When getting started on a new design sprint it can be easy to want to hit the ground running by sketching or drafting wireframes, but an important first step that can sometimes be missed is the UX audit.

What exactly is a UX audit you might ask? When I say UX audit I am referring to the surveying the competitive (and sometimes not-so-competitive) landscape — seeing what others are doing, how they are doing it, and, potentially, why they are doing it that way.

UX audits are an important step in the design process because they allow the designer to:


Every designer has their go-to set of websites they consult when looking for inspiration, assets, or how to solve a common problem.

Here’s my list, organized by category. Last updated 7/7/17.

***This list is really the end-all, be-all: https://www.evernote.design/

UI Inspiration & Style Guides

Web/Desktop UI

Mobile UI

Data Viz + VR/AR/MR UI

Style Guides

Design-by-Category Inspiration

Visual Design

UX Design

Motion Design


A couple months ago I was sending an unimpressed Bitmoji as a response to a text message, and I suddenly found myself wondering about the people that create these illustrations.

As a designer, I read a lot about other designers and design process. Interviews, self-published blog posts, articles about studio culture…there’s a lot of this out there for our industry. It seems like just about every major brand with a design team has a design blog or publication on Medium (like ours, Design at IBM).

So I was surprised at how little I was able to find when I googled…


Or, why I wanted to start a random lunch program at a large company.

When I joined IBM Design 3 years ago, the design studio was a little different than it is today. I think one of the biggest differences was that we were a lot smaller then. The studio was only about 120 people, on one floor, in one building in Austin, TX. That may seem like a large number of people, but it was actually pretty easy to know just about everyone after a month or two.

Today we are much bigger. We have about 360 people (and counting!) in Austin, across multiple floors and buildings. …


How I created a visual identity for a STEM event geared toward middle school girls.

It all started with a simple request for a logo…

A lot of designers know how this story goes. A small ask to create something can easily spin out of control. But this time it was different because I was the one pushing for more.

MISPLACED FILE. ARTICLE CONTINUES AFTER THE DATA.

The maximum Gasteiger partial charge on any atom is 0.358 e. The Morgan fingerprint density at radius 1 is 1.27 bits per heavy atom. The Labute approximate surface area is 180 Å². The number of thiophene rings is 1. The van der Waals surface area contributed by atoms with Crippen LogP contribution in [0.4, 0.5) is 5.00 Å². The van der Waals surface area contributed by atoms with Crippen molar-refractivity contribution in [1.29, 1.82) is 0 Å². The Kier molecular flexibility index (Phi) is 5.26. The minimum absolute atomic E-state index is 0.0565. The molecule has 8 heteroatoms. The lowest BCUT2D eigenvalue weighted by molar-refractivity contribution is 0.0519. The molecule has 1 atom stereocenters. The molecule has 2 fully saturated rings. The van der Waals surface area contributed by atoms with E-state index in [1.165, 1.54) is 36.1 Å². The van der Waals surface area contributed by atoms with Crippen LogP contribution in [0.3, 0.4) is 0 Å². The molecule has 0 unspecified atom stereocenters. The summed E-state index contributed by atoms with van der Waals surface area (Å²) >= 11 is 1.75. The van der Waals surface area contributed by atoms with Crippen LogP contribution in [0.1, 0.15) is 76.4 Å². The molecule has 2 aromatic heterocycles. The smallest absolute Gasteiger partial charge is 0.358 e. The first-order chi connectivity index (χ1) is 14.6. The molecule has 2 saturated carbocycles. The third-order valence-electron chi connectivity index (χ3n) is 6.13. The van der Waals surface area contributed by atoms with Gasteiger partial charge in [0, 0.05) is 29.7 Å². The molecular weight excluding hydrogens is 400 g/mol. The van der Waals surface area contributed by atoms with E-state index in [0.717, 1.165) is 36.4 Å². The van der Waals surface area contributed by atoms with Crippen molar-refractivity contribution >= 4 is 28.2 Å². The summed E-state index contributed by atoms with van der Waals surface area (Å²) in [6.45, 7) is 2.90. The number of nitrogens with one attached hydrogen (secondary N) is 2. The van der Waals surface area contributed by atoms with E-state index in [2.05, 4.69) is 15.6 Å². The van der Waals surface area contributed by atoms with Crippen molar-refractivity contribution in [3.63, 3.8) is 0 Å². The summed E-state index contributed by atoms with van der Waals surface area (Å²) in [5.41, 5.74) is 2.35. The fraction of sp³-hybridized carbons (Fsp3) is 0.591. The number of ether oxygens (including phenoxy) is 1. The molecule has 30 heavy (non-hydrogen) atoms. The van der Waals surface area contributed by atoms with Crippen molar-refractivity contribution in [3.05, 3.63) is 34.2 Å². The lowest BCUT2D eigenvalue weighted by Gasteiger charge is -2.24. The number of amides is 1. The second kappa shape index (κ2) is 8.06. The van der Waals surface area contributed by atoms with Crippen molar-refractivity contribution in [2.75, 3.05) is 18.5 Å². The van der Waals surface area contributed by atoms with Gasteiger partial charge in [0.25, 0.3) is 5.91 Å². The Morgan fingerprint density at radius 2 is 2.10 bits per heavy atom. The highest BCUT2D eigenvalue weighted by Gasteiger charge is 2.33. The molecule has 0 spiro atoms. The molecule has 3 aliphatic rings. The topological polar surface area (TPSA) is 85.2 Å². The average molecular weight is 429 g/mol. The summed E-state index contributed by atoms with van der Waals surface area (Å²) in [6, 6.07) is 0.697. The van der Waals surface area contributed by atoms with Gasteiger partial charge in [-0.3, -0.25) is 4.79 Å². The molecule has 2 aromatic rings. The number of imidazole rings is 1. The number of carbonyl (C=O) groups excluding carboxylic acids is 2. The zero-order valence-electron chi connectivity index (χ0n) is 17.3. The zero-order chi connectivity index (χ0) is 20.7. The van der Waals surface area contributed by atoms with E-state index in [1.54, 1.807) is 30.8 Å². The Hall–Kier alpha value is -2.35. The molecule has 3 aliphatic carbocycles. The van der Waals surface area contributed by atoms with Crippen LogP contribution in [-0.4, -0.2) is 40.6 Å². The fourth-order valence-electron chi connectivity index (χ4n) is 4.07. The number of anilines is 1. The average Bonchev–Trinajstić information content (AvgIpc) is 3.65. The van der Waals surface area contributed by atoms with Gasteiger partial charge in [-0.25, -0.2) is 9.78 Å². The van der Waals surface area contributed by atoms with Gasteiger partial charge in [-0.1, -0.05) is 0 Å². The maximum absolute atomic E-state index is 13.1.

Currently I am a design lead on the IBM Security design team, but I’ve recently found myself between projects. Around the same time this “between time” happened, an email came through to the female designers on our team asking for help to create a logo for an internal event. The event, called IBM Cyber Day…


to-be scenario map

Since starting my career as a web-then-product designer, I’ve worked on teams of different shapes and sizes at various companies. And, if you’re a designer like me, it probably sounds all too familiar that my experience with these teams has varied from not-so-functional to pretty-good-high-fives-all-around.

But recently, I had a great experience with our product team on a new project, and I think it’s due in part (a big part) to one thing we did early on.

When we came together on this new project, we had a 4 day workshop on site in Austin. The design, development, and offering…


A quick overview of do’s and don’ts for designers from the person reviewing
your portfolio.

Over the past few years (and past few jobs), I’ve had to help hire new designers, either directly for myself, or indirectly by helping out HR.

I’ve noticed that young designers don’t always know what to include in their portfolios. Of course they know to try and put their best foot forward, but a good portfolio is so much more than that.

So I’ve compiled my best portfolio advice for young designers applying for jobs.

1. Show your process work

A pretty picture of a final mockup is just that…


Thoughts on how to manage the thousands of photos we take.

In the beginning…

Taking photos used to be a thoughtful hobby. With only a finite number of photos per roll of film, you had to carefully pick and choose what you shot. Photos were easily catalogued in albums so people had visual volumes of their families, travels, and milestones. These could then be picked up later and browsed, making it easy to go back and see how far you had come.

Today our process moves at a much more accelerated pace. With smartphones, we have cameras on us at all times, and we have the ability to take an infinite amount…

katie orenstein

internet lover ♡ cheeseburger aficionado ♡ security design lead @ibmdesign

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